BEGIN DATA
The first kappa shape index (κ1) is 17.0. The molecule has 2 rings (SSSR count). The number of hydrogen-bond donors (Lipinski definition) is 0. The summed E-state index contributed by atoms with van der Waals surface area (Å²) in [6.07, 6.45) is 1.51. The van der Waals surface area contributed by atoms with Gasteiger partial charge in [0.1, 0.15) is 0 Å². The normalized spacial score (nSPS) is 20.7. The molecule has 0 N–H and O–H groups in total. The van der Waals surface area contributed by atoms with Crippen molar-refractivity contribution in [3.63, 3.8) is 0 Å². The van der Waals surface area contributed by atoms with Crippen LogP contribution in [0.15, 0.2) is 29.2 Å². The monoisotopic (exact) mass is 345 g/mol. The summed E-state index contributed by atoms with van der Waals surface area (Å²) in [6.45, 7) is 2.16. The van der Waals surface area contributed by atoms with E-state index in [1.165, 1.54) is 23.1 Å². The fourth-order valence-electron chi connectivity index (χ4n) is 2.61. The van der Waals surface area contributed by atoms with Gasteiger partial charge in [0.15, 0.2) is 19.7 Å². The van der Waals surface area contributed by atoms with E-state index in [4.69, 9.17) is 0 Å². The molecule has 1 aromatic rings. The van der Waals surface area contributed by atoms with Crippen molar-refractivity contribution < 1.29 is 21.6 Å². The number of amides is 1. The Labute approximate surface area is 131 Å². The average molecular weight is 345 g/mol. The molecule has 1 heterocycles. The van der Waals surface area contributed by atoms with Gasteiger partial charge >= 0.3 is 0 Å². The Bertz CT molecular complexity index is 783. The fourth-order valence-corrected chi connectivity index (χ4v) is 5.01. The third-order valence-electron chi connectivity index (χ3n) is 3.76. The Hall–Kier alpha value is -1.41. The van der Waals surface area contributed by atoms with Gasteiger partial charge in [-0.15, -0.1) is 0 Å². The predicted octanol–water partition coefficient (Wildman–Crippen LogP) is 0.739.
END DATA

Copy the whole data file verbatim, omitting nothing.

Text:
The first kappa shape index (κ1) is 17.0. The molecule has 2 rings (SSSR count). The number of hydrogen-bond donors (Lipinski definition) is 0. The summed E-state index contributed by atoms with van der Waals surface area (Å²) in [6.07, 6.45) is 1.51. The van der Waals surface area contributed by atoms with Gasteiger partial charge in [0.1, 0.15) is 0 Å². The normalized spacial score (nSPS) is 20.7. The molecule has 0 N–H and O–H groups in total. The van der Waals surface area contributed by atoms with Crippen molar-refractivity contribution in [3.63, 3.8) is 0 Å². The van der Waals surface area contributed by atoms with Crippen LogP contribution in [0.15, 0.2) is 29.2 Å². The monoisotopic (exact) mass is 345 g/mol. The summed E-state index contributed by atoms with van der Waals surface area (Å²) in [6.45, 7) is 2.16. The van der Waals surface area contributed by atoms with E-state index in [1.165, 1.54) is 23.1 Å². The fourth-order valence-electron chi connectivity index (χ4n) is 2.61. The van der Waals surface area contributed by atoms with Gasteiger partial charge in [0.15, 0.2) is 19.7 Å². The van der Waals surface area contributed by atoms with E-state index in [4.69, 9.17) is 0 Å². The molecule has 1 aromatic rings. The van der Waals surface area contributed by atoms with Crippen molar-refractivity contribution < 1.29 is 21.6 Å². The number of amides is 1. The Labute approximate surface area is 131 Å². The average molecular weight is 345 g/mol. The molecule has 1 heterocycles. The van der Waals surface area contributed by atoms with Gasteiger partial charge >= 0.3 is 0 Å². The Bertz CT molecular complexity index is 783. The fourth-order valence-corrected chi connectivity index (χ4v) is 5.01. The third-order valence-electron chi connectivity index (χ3n) is 3.76. The Hall–Kier alpha value is -1.41. The van der Waals surface area contributed by atoms with Gasteiger partial charge in [-0.15, -0.1) is 0 Å². The predicted octanol–water partition coefficient (Wildman–Crippen LogP) is 0.739.